I think you need to be careful about what you infer from people's choices. If a game allows players to take short-cuts, everyone will choose to take them because why wouldn't you? But a game that doesn't allow players to take short-cuts may well be regarded as a more challenging game, and be more popular in the long run as a result.I don't think I'm making assumptions because every single learning by doing system with a skill sum cap I can think of gives people both options and they overwhelmingly pick pinning their skills over perpetual drift. I think there is no reason to assume that they would be happier if their preferred option was removed.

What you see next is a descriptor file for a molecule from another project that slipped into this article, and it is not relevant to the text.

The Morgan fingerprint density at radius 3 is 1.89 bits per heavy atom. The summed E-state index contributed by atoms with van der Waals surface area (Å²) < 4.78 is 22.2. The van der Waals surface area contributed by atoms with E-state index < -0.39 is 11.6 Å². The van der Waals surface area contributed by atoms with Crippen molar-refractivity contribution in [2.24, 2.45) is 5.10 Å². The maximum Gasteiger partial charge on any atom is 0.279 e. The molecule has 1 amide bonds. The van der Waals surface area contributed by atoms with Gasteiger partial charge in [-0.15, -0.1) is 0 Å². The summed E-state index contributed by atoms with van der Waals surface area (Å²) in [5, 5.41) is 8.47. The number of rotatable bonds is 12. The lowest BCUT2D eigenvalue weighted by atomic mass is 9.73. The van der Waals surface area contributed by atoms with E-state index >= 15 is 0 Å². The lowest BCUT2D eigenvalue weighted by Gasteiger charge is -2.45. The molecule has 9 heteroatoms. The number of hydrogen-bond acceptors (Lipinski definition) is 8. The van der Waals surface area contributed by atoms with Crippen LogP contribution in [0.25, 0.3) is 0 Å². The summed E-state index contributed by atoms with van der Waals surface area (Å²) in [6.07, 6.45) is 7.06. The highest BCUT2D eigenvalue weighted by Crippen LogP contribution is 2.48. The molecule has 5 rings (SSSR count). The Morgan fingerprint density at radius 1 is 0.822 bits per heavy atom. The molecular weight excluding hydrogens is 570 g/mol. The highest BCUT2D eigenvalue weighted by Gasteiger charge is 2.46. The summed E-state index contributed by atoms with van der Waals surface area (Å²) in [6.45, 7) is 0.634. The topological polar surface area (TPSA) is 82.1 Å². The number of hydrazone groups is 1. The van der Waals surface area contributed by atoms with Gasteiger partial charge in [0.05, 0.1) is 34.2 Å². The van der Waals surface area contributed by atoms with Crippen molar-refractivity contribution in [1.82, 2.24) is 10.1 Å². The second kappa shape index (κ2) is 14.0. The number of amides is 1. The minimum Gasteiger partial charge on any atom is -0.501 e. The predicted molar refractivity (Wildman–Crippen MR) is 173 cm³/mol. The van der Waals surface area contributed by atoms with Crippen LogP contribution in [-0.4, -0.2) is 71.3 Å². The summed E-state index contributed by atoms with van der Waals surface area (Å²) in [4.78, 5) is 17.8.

I don't, because it's not realistic. In the real world, there is no skill that is inaccessible to me simply because I have learned some other skill. And in the real world, there are no archetypes - everyone has a varied and unique skill set. Having said that, I like the idea of characters being more effective if they focus on a subset of the available skills than if they try to do everything, and the idea that some combinations of skills work together particularly badly because they benefit from diametrically-opposed character traits.I like it when characters have some significant abilities that are exclusive to others. Especially when it comes to archetypal stuff.